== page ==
A Web search engine is a search engine designed to search for information on the World Wide Web. Information may consist of web pages, images, information and other types of files. Some search engines also mine data available in newsbooks, databases, or open directories. Unlike Web directories, which are maintained by human editors, search engines operate algorithmically or are a mixture of algorithmic and human input.
| Note: "Launch" refers only to web |
availability of original crawl-based
web search engine results. For full-list: List of search engines
|1995||AltaVista||Launch (part of DEC)|
|Magellan||Launch (The McKinley Group)|
|2004||Yahoo! Search||Final launch|
|2005||MSN Search||Final launch|
Before there were search engines there was a complete list of all webservers. The list was edited by Tim Berners-Lee and hosted on the CERN webserver. One historical snapshot from 1992 remains. As more and more webservers went online the central list could not keep up. On the NCSA Site new servers were announced under the title "What's New!" but no complete listing existed any more.
The very first tool used for searching on the (pre-web) Internet was Archie. The name stands for "archive" without the "v." It was created in 1990 by Alan Emtage, a student at McGill University in Montreal. The program downloaded the directory listings of all the files located on public anonymous FTP (File Transfer Protocol) sites, creating a searchable database of file names; however, Archie did not index the contents of these sites.
The rise of [(protocol)|Gopher] (created in 1991 by Mark McCahill at the University of Minnesota) led to two new search programs, Veronica and Jughead. Like Archie, they searched the file names and titles stored in Gopher index systems. Veronica (Very Easy Rodent-Oriented Net-wide Index to Computerized Archives) provided a keyword search of most Gopher menu titles in the entire Gopher listings. Jughead (Jonzy's Universal Gopher Hierarchy Excavation And Display) was a tool for obtaining menu information from specific Gopher servers. While the name of the search engine "Archie" was not a reference to the Archie comic book series, "Veronica" and "Jughead" are characters in the series, thus referencing their predecessor.
The first Web search engine was Wandex, a now-defunct index collected by the World Wide Web Wanderer, a web crawler developed by Matthew Gray at MIT in 1993. Another very early search engine, Aliweb, also appeared in 1993. JumpStation (released in early 1994) used a crawler to find web pages for searching, but search was limited to the title of web pages only. One of the first "full text" crawler-based search engines was WebCrawler, which came out in 1994. Unlike its predecessors, it let users search for any word in any webpage, which became the standard for all major search engines since. It was also the first one to be widely known by the public. Also in 1994 Lycos (which started at Carnegie Mellon University) was launched, and became a major commercial endeavor.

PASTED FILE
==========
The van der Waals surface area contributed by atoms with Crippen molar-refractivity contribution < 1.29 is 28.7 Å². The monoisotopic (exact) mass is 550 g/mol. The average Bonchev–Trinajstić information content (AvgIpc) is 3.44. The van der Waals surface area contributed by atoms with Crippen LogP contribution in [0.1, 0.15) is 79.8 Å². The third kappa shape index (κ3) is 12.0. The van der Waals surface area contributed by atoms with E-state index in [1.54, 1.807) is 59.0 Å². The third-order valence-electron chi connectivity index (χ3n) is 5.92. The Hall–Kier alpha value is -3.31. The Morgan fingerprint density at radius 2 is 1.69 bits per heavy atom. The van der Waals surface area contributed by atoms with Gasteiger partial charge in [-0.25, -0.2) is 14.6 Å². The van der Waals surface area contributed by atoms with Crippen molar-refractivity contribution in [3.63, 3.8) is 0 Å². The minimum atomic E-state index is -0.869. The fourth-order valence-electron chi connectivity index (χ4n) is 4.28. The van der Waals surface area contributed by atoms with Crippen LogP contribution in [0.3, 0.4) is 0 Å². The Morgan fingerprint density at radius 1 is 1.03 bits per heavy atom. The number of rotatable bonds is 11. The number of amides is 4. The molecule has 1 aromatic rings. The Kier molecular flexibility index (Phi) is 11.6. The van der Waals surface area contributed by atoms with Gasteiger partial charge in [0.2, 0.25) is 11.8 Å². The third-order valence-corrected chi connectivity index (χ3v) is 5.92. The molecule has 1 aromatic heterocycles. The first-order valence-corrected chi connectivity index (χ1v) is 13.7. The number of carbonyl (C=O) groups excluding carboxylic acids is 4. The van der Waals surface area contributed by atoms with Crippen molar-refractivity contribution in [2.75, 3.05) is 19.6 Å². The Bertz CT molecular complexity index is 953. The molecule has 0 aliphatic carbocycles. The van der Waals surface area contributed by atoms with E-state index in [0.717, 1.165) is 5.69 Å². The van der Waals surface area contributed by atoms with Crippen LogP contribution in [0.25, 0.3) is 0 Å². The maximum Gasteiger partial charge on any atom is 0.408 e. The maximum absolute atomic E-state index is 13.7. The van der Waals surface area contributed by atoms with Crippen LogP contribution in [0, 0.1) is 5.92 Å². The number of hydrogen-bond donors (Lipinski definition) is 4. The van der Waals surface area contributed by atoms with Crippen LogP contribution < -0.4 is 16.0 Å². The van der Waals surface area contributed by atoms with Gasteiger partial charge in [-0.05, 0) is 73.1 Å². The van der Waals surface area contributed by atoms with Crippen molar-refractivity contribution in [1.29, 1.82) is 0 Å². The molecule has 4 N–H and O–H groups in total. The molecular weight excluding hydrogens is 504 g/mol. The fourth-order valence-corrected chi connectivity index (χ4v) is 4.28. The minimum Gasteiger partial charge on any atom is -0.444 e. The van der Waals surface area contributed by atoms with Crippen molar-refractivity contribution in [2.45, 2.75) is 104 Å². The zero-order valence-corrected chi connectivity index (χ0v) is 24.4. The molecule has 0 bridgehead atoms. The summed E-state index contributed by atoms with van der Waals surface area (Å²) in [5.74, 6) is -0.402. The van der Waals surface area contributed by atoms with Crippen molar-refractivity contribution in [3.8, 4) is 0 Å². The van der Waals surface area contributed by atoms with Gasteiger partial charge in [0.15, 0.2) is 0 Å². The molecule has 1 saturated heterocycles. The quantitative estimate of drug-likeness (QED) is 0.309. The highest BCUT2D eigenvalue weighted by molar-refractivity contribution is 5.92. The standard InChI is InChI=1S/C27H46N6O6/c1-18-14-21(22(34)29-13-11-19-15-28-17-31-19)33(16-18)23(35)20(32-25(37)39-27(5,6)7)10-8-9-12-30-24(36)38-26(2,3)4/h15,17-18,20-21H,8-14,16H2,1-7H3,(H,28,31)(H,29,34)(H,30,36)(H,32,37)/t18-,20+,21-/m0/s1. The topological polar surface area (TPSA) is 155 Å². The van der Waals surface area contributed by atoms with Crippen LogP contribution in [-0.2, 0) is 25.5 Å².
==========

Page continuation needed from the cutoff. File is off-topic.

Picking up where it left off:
Soon after, many search engines appeared and vied for popularity. These included Magellan, Excite, Infoseek, Inktomi, Northern Light, and AltaVista. Yahoo! was among the most popular ways for people to find web pages of interest, but its search function operated on its web directory, rather than full-text copies of web pages. Information seekers could also browse the directory instead of doing a keyword-based search.
In 1996, Netscape was looking to give a single search engine an exclusive deal to be their featured search engine. There was so much interest that instead a deal was struck with Netscape by 5 of the major search engines, where for $5Million per year each search engine would be in a rotation on the Netscape search engine page. These five engines were: Yahoo!, Magellan, Lycos, Infoseek and Excite.
Search engines were also known as some of the brightest stars in the Internet investing frenzy that occurred in the late 1990s. Several companies entered the market spectacularly, receiving record gains during their initial public offerings. Some have taken down their public search engine, and are marketing enterprise-only editions, such as Northern Light. Many search engine companies were caught up in the dot-com bubble, a speculation-driven market boom that peaked in 1999 and ended in 2001.
Around 2000, the Google search engine rose to prominence. The company achieved better results for many searches with an innovation called PageRank. This iterative algorithm ranks web pages based on the number and PageRank of other web sites and pages that link there, on the premise that good or desirable pages are linked to more than others. Google also maintained a minimalist interface to its search engine. In contrast, many of its competitors embedded a search engine in a web portal.